U.S. operators’ edge strategies still evolving
Listen to any US operator’s discussion of their 5G network and you will hear the term “edge” peppered throughout. Verizon calls it the “intelligent edge network” or “5G edge,” while AT&T refers to it as “multi-access edge computing” or MEC. T-Mobile is perhaps the least vocal about its edge strategy, perhaps because the company has been much more focused on its 5G network buildout following its purchase of Sprint.
Whatever the name, all three US operators are intent on being edge computing players – but their strategies differ significantly. That isn’t surprising considering edge computing is still a fairly new concept and operators are trying to determine what role they will play in the edge ecosystem and how they will benefit.
Research and consulting firm Analysys Mason surveyed 30 top network operators from 12 countries in 2020 and found that most are intent on pursuing edge computing opportunities because they believe the technology is important in delivering new enterprise, IoT and consumer services such as video, robotics and gaming. And while some network operators view public cloud providers like Amazon Web Services (AWS) and Microsoft Azure as potential threats, service providers in the US see them as necessary partners that are critical to their edge implementations.
Verizon breaks it into private and public
Verizon has been the most outspoken US operator about its edge ambitions. The company has partnerships with both AWS and Microsoft Azure. With AWS, Verizon uses AWS Wavelength, which is Amazon’s cloud computing platform optimized for the network edge. Developers and businesses can use AWS Wavelength to embed their compute and storage operations inside Verizon’s edge network. Currently, Verizon has deployed its 5G edge network in ten AWS locations and will deploy an additional ten locations this year.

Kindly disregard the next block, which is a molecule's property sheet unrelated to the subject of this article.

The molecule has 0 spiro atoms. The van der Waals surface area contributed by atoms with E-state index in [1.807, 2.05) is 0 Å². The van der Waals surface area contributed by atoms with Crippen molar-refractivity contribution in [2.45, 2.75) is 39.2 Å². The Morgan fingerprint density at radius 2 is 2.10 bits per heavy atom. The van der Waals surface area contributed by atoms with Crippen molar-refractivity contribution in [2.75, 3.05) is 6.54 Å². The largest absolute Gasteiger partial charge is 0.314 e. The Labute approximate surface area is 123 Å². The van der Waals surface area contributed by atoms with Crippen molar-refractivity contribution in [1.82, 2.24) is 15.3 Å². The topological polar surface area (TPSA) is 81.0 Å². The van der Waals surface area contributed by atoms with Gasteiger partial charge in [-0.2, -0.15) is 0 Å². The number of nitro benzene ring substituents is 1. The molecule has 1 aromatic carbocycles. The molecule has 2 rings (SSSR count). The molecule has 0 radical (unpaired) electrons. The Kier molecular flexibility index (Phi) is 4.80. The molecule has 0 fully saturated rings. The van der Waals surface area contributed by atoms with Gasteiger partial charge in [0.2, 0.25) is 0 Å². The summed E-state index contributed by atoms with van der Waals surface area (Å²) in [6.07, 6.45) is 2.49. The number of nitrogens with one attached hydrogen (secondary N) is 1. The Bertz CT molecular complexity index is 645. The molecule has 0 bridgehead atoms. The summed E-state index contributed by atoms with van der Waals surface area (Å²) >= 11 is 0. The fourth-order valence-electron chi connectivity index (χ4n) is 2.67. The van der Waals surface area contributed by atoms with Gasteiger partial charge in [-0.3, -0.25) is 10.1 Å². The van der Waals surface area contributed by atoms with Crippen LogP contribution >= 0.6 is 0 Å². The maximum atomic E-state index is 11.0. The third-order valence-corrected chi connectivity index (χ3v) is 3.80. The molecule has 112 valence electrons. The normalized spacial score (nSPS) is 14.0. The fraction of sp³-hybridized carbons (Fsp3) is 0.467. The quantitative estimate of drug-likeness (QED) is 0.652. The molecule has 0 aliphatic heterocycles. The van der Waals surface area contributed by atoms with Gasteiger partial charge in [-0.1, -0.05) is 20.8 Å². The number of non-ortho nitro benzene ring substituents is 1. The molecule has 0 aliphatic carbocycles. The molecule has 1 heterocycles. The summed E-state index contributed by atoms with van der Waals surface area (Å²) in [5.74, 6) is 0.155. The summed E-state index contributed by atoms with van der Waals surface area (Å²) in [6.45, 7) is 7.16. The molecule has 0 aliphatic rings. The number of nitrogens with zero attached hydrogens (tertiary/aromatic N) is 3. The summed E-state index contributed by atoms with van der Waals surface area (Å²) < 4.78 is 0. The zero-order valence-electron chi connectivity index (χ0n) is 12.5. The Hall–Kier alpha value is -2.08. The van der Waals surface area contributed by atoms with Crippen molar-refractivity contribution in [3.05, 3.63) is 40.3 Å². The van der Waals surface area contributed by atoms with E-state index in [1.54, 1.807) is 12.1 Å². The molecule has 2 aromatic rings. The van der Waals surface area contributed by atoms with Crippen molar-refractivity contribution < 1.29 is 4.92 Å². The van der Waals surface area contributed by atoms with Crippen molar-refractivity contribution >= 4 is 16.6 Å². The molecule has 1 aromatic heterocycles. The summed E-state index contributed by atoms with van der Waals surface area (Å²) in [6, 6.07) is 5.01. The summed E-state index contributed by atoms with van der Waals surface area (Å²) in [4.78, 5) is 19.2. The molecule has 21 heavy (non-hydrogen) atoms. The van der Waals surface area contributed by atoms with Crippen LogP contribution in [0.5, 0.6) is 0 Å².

During Verizon’s analyst event held in March, Tami Irwin, EVP and CEO of Verizon Business, said that the company believes that by the end of 2022 edge computing will be a $1 billion market. By 2025, Verizon forecasts it will be a $10 billion addressable market. Some analysts, however, are skeptical about Verizon’s claims. For example, the financial analysts at MoffettNathanson recently said that they believe edge computing services can be handled by a small number of regional data centers rather than thousands of edge compute sites such as what Verizon and others are building.
To be clear, however, Verizon actually has two business models for edge compute – public and private. Irwin said that the company’s partnership with AWS Wavelength is its public model that makes it possible for developers to build latency-sensitive apps and use cases such as delivering high-resolution video or virtual reality. Irwin added that Verizon believes it will make money in partnership with AWS by divvying up the recurring revenue that is derived from customers paying for these workloads.
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